Genetic susceptibility factors for psoriatic arthritis

arc Epidemiology Unit, Manchester Academy of Health Sciences, The University of Manchester, Manchester, UK.
Current opinion in rheumatology (Impact Factor: 4.89). 03/2010; 22(2):152-6. DOI: 10.1097/BOR.0b013e32833669d2
Source: PubMed


Psoriatic arthritis (PsA) has a large genetic component to its heritability, yet investigation into the genetic basis of the disease has lagged behind other rheumatic diseases mainly because of the difficulty in defining classification criteria that would accurately differentiate it from other forms of inflammatory arthritis. However, using a variety of approaches, some confirmed associations have now been identified with PsA susceptibility, making a review of these recent developments timely.
Family studies continue to suggest a large genetic contribution to PsA. Using a candidate gene approach, genes robustly confirmed to be associated with psoriasis vulgaris (PsV) have also been found to be associated with PsA (HLA-Cw*0602, IL23R, IL12B). There is less overlap reported with rheumatoid arthritis (RA) than PsV susceptibility loci but one report suggests that the AFF3 locus may be associated with both RA and PsA.
Large, well powered genome-wide association studies are currently underway and should provide further insights into the cause of this common arthritic disease over the next few months. The bulk of evidence so far suggests that the genetic factors underlying PsV are also associated with PsA suggesting that future studies of PsV could include patients with PsA.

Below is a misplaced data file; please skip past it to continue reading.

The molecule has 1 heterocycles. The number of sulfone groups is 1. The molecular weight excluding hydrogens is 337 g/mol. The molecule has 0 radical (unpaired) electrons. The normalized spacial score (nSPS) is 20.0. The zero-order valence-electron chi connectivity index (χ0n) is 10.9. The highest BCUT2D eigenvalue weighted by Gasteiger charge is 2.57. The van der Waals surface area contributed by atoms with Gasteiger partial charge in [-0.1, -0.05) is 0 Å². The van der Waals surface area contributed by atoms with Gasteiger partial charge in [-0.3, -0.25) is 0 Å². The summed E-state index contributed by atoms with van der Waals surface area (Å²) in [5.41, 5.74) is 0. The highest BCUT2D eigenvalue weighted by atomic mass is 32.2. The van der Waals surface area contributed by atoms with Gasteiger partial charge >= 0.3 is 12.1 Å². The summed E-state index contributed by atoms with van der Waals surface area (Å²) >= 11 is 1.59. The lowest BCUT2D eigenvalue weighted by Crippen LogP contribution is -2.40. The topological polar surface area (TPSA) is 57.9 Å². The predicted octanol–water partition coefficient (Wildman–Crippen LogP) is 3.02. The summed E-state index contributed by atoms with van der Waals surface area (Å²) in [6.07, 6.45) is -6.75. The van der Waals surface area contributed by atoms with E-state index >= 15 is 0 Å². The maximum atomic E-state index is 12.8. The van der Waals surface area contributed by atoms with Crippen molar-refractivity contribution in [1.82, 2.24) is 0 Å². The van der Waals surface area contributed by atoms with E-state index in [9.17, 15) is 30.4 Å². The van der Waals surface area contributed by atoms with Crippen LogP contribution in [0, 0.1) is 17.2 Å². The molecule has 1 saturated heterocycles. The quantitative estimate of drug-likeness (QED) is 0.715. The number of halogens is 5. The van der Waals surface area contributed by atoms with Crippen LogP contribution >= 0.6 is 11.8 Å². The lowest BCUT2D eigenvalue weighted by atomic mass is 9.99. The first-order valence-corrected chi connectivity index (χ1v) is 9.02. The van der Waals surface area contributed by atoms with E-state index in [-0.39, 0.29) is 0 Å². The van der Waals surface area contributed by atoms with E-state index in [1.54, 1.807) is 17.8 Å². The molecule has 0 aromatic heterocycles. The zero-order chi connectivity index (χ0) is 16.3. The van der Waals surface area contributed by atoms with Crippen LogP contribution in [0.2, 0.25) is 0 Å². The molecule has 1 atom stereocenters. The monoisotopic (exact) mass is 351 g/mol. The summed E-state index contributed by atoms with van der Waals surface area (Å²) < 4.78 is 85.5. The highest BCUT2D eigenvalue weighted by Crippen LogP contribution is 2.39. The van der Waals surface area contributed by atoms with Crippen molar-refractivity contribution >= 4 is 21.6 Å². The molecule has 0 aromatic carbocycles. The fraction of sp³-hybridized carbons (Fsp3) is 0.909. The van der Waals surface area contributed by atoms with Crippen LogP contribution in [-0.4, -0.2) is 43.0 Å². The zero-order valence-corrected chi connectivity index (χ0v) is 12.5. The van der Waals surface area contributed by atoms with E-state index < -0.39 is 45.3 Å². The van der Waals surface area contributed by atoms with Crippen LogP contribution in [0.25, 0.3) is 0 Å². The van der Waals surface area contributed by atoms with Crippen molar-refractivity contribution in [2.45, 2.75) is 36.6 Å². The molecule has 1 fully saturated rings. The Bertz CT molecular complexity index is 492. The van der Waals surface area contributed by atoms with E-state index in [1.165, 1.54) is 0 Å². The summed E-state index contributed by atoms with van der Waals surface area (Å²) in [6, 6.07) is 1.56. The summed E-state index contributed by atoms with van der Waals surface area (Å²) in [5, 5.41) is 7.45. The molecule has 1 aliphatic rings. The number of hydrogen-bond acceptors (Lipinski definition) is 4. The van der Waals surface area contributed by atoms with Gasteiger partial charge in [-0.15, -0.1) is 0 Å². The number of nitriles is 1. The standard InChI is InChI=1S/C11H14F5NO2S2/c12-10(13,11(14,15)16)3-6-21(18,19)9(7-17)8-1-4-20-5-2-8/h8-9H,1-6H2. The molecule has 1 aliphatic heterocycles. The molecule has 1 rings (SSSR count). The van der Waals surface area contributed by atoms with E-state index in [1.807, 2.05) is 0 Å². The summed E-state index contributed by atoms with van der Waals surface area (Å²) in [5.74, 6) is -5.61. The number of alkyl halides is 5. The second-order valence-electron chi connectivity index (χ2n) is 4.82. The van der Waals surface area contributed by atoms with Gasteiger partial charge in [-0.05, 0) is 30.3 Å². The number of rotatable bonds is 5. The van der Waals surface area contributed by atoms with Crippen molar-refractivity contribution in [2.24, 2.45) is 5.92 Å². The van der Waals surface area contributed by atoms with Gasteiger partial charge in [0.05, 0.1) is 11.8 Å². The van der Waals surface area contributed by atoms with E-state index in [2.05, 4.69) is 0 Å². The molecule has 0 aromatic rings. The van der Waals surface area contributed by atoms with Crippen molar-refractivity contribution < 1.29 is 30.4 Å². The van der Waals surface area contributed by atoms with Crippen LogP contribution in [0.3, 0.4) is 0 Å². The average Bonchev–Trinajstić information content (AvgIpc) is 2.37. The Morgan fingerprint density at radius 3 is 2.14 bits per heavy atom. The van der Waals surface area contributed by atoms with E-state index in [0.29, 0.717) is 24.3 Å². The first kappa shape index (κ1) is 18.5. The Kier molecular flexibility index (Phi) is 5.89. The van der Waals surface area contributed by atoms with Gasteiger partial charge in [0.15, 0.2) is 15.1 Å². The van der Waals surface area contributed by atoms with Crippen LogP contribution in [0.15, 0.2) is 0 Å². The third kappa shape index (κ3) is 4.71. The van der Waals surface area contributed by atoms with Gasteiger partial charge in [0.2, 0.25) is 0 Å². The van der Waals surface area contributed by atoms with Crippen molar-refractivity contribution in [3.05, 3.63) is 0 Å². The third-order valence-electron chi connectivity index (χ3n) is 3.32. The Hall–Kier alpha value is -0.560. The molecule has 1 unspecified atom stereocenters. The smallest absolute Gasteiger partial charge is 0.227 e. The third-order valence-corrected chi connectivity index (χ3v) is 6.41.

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    • "HLA class II antigens have also been associated with psoriasis and PsA. Thus, associations have been described between HLA-DRB * 07 and psoriasis and between DRB * 04 and PsA, although these associations have not been confirmed in all populations studied [3] [4] [7]. "
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    ABSTRACT: With the aim of clarifying the role of several polymorphisms around the HLA-C locus in the clinical expression of PsA, the distribution of several polymorphic markers and genes located around the HLA-C locus was analyzed in a well-established cohort of 110 patients with PsA, 50 patients with psoriasis alone, and 110 healthy controls. The frequency of these genes was also analyzed by PsA articular models, based on three main subgroups: oligoarthritis, polyarthritis, and spondylitis. Distal interphalangeal joint (DIP) involvement was associated with the presence of MICB-CA20 (OR 6.0, 95% CI: 1.58-22.69, P = 0.005). HLA-DRB∗07 was associated with oligoarticular forms of PsA (OR 4.1, 95% CI: 1.8-9.3, P = 0.0007). The spondylitic forms overexpressed the antigen HLA-B∗27 (OR 5.7, 95% CI: 2.4-13.6, P = 0.0001). MICA-A5.1 showed association with polyarthritis (OR 3.7, 95% CI: 1.5-8.8, P = 0.006). Genes telomeric to HLA-C were overexpressed in psoriasis but not in PsA subphenotypes. This study shows that the region centromeric to HLA-C is a key region that expresses not only disease risk genes but also genes that help explain the phenotypic variability of PsA.
    01/2014; 2014(1):570178. DOI:10.1155/2014/570178
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    • "Despite multiple susceptibility loci for psoriasis that have been identified, the PSORS1 locus located in the MHC class I region on chromosome 6p21.3 confers the most risk for psoriasis [1]. However, the extensive ranges of polymorphism and the preservation of HLA haplotypes in most populations have made it difficult to characterize the exact gene responsible for psoriasis susceptibility located in PSORS1. "